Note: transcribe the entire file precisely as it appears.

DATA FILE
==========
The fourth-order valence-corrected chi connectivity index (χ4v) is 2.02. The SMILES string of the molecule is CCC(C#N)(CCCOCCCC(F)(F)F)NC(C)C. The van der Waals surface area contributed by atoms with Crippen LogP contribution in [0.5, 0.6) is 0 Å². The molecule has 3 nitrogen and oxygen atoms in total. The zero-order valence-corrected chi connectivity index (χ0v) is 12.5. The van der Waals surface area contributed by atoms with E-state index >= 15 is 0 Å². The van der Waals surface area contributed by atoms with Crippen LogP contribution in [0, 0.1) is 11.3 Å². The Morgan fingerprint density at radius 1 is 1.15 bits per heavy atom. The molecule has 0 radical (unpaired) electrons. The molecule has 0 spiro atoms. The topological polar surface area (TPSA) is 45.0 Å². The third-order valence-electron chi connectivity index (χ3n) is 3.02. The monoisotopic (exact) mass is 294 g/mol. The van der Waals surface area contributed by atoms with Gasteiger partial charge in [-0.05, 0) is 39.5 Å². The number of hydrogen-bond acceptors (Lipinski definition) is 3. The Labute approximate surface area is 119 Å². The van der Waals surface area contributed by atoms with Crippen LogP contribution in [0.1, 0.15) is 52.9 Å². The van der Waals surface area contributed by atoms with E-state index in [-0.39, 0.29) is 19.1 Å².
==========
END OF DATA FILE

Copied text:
The fourth-order valence-corrected chi connectivity index (χ4v) is 2.02. The SMILES string of the molecule is CCC(C#N)(CCCOCCCC(F)(F)F)NC(C)C. The van der Waals surface area contributed by atoms with Crippen LogP contribution in [0.5, 0.6) is 0 Å². The molecule has 3 nitrogen and oxygen atoms in total. The zero-order valence-corrected chi connectivity index (χ0v) is 12.5. The van der Waals surface area contributed by atoms with E-state index >= 15 is 0 Å². The van der Waals surface area contributed by atoms with Crippen LogP contribution in [0, 0.1) is 11.3 Å². The Morgan fingerprint density at radius 1 is 1.15 bits per heavy atom. The molecule has 0 radical (unpaired) electrons. The molecule has 0 spiro atoms. The topological polar surface area (TPSA) is 45.0 Å². The third-order valence-electron chi connectivity index (χ3n) is 3.02. The monoisotopic (exact) mass is 294 g/mol. The van der Waals surface area contributed by atoms with Gasteiger partial charge in [-0.05, 0) is 39.5 Å². The number of hydrogen-bond acceptors (Lipinski definition) is 3. The Labute approximate surface area is 119 Å². The van der Waals surface area contributed by atoms with Crippen LogP contribution in [0.1, 0.15) is 52.9 Å². The van der Waals surface area contributed by atoms with E-state index in [-0.39, 0.29) is 19.1 Å².